Decarbonising our energy supply

Even with highly-efficient and efficiently-operated buildings, energy will still be required. The decarbonisation of energy supply is also key to reaching net-zero emissions from our buildings. 

Sustainable UCL’s “Zero Carbon Plan for UCL” (2021) sets out various options for decarbonising the energy supply used by UCL. A cornerstone of their approach is the purchasing of electricity from a zero-carbon supplier, who backs their claims with a Renewable Energy Guarantee of Origin (REGO) certificate. Longer term, UCL aims to purchase electricity directly from specific renewable assets. The university also seeks to expand onsite renewable energy production from solar panels. 

The decarbonisation of heat supply is a significant challenge. Options include shifting from natural gas heating to electric heat pumps, or upgrading district energy networks to be low carbon. UCL currently is supplied by two combined heat and power/district heating networks that are fuelled by natural gas. One option for decarbonising these is to use waste heat sources, such as waste heat from the London Underground. This idea has been explored in a student project carried out for The Bartlett (Bipash Paul, “Prospects for net-zero district heating in large estates”, 2021). 

There is plenty more to come back to following this initial scoping of the Bartlett’s energy usage in buildings, and we will keep you updated on our ongoing progress in reducing emissions from our buildings.

The Bartlett honoured at UCL Sustainability Awards 

The achievements of Bartlett staff and students were recognised across a number of categories at the UCL 2022 Sustainability Awards, including a Special Award for Outstanding Sustainability Plan. Richard Jackson, Director of Sustainable UCL, praised the faculty for its clear decision to establish a net-zero target; its development of appropriate governance arrangements including the net-zero advisory group; and for its efforts in engaging the research, teaching and wider experience of the Bartlett community as part of its net-zero journey.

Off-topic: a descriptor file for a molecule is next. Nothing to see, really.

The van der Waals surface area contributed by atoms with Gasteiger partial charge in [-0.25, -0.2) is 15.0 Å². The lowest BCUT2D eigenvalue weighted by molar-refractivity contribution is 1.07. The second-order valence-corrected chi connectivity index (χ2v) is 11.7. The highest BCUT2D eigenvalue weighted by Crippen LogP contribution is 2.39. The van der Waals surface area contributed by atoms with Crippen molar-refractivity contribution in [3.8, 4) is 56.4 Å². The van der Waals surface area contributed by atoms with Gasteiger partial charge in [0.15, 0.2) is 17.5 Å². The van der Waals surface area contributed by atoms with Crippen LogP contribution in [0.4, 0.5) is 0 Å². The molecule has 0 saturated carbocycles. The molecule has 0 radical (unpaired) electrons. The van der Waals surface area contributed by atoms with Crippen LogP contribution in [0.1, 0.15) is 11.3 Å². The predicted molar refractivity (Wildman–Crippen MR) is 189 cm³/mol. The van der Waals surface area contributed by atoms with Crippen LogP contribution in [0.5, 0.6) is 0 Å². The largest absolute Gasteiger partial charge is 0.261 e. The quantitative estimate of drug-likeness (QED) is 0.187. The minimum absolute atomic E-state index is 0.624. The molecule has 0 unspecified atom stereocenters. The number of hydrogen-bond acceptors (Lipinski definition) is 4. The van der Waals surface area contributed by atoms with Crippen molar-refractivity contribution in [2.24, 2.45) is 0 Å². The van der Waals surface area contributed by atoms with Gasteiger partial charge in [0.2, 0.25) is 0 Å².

A number of Bartlett departmental green teams were also honoured with Green Impact awards. The Faculty Office achieved a Silver award, and the BSSC Green Onions team and the BSEER Green Team both took home Gold Green Impact certificates.

Jing Meng of the BSSC was highly commended in the category of sustainability research, for her work on the impacts of economic changes on emerging economies’ CO2 emissions. Lorenzo Lotti was highly commended in the category of sustainability education, for his work organising behavioural marathons, involving students, other universities and the non-profit organisation Hubbub, on tackling sustainability-related issues.

Congratulations to everyone!